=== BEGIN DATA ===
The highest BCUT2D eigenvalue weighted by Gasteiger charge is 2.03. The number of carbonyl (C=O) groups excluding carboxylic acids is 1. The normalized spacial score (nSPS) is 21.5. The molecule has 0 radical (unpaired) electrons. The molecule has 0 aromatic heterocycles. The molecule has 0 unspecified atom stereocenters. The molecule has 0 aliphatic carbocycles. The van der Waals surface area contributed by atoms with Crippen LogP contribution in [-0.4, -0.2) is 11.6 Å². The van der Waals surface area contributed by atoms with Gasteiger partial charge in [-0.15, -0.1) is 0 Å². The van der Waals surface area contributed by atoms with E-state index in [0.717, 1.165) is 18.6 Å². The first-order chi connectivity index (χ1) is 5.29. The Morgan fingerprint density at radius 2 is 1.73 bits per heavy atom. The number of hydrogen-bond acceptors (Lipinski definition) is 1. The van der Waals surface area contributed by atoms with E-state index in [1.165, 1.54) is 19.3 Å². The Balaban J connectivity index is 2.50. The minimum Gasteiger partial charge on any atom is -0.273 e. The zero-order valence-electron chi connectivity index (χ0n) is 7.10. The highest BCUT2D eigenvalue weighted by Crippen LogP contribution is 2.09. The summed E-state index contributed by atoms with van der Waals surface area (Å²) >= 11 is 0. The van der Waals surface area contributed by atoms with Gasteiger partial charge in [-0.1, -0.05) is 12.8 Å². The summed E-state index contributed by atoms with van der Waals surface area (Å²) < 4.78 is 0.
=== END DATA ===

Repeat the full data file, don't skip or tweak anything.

The highest BCUT2D eigenvalue weighted by Gasteiger charge is 2.03. The number of carbonyl (C=O) groups excluding carboxylic acids is 1. The normalized spacial score (nSPS) is 21.5. The molecule has 0 radical (unpaired) electrons. The molecule has 0 aromatic heterocycles. The molecule has 0 unspecified atom stereocenters. The molecule has 0 aliphatic carbocycles. The van der Waals surface area contributed by atoms with Crippen LogP contribution in [-0.4, -0.2) is 11.6 Å². The van der Waals surface area contributed by atoms with Gasteiger partial charge in [-0.15, -0.1) is 0 Å². The van der Waals surface area contributed by atoms with E-state index in [0.717, 1.165) is 18.6 Å². The first-order chi connectivity index (χ1) is 5.29. The Morgan fingerprint density at radius 2 is 1.73 bits per heavy atom. The number of hydrogen-bond acceptors (Lipinski definition) is 1. The van der Waals surface area contributed by atoms with E-state index in [1.165, 1.54) is 19.3 Å². The Balaban J connectivity index is 2.50. The minimum Gasteiger partial charge on any atom is -0.273 e. The zero-order valence-electron chi connectivity index (χ0n) is 7.10. The highest BCUT2D eigenvalue weighted by Crippen LogP contribution is 2.09. The summed E-state index contributed by atoms with van der Waals surface area (Å²) >= 11 is 0. The van der Waals surface area contributed by atoms with Gasteiger partial charge in [-0.1, -0.05) is 12.8 Å². The summed E-state index contributed by atoms with van der Waals surface area (Å²) < 4.78 is 0.